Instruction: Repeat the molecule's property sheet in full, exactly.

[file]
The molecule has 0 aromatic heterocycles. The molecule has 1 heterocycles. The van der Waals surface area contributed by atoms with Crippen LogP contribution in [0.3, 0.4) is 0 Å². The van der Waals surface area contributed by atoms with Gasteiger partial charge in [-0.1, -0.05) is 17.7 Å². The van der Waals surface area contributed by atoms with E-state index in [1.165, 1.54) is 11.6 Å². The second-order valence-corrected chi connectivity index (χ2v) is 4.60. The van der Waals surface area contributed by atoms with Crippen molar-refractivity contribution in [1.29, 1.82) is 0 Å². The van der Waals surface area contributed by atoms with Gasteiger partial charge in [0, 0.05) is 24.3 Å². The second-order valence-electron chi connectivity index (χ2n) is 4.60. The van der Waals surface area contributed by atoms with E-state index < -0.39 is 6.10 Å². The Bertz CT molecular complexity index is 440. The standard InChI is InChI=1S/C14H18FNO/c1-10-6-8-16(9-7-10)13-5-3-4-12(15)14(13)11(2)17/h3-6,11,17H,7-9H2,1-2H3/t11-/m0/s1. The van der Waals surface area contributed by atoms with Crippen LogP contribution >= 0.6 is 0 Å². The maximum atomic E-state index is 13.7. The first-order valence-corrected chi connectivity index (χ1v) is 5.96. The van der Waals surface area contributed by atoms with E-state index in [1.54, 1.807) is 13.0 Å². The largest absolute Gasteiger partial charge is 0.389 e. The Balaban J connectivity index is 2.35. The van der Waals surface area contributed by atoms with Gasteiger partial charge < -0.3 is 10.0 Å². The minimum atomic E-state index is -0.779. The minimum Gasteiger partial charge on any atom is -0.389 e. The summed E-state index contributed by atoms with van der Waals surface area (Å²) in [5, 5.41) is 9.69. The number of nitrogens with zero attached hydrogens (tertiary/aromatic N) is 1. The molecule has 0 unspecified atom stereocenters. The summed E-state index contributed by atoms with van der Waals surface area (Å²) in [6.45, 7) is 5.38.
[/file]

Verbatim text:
The molecule has 0 aromatic heterocycles. The molecule has 1 heterocycles. The van der Waals surface area contributed by atoms with Crippen LogP contribution in [0.3, 0.4) is 0 Å². The van der Waals surface area contributed by atoms with Gasteiger partial charge in [-0.1, -0.05) is 17.7 Å². The van der Waals surface area contributed by atoms with E-state index in [1.165, 1.54) is 11.6 Å². The second-order valence-corrected chi connectivity index (χ2v) is 4.60. The van der Waals surface area contributed by atoms with Crippen molar-refractivity contribution in [1.29, 1.82) is 0 Å². The van der Waals surface area contributed by atoms with Gasteiger partial charge in [0, 0.05) is 24.3 Å². The second-order valence-electron chi connectivity index (χ2n) is 4.60. The van der Waals surface area contributed by atoms with E-state index < -0.39 is 6.10 Å². The Bertz CT molecular complexity index is 440. The standard InChI is InChI=1S/C14H18FNO/c1-10-6-8-16(9-7-10)13-5-3-4-12(15)14(13)11(2)17/h3-6,11,17H,7-9H2,1-2H3/t11-/m0/s1. The van der Waals surface area contributed by atoms with Crippen LogP contribution >= 0.6 is 0 Å². The maximum atomic E-state index is 13.7. The first-order valence-corrected chi connectivity index (χ1v) is 5.96. The van der Waals surface area contributed by atoms with E-state index in [1.54, 1.807) is 13.0 Å². The largest absolute Gasteiger partial charge is 0.389 e. The Balaban J connectivity index is 2.35. The van der Waals surface area contributed by atoms with Gasteiger partial charge < -0.3 is 10.0 Å². The minimum atomic E-state index is -0.779. The minimum Gasteiger partial charge on any atom is -0.389 e. The summed E-state index contributed by atoms with van der Waals surface area (Å²) in [5, 5.41) is 9.69. The number of nitrogens with zero attached hydrogens (tertiary/aromatic N) is 1. The molecule has 0 unspecified atom stereocenters. The summed E-state index contributed by atoms with van der Waals surface area (Å²) in [6.45, 7) is 5.38.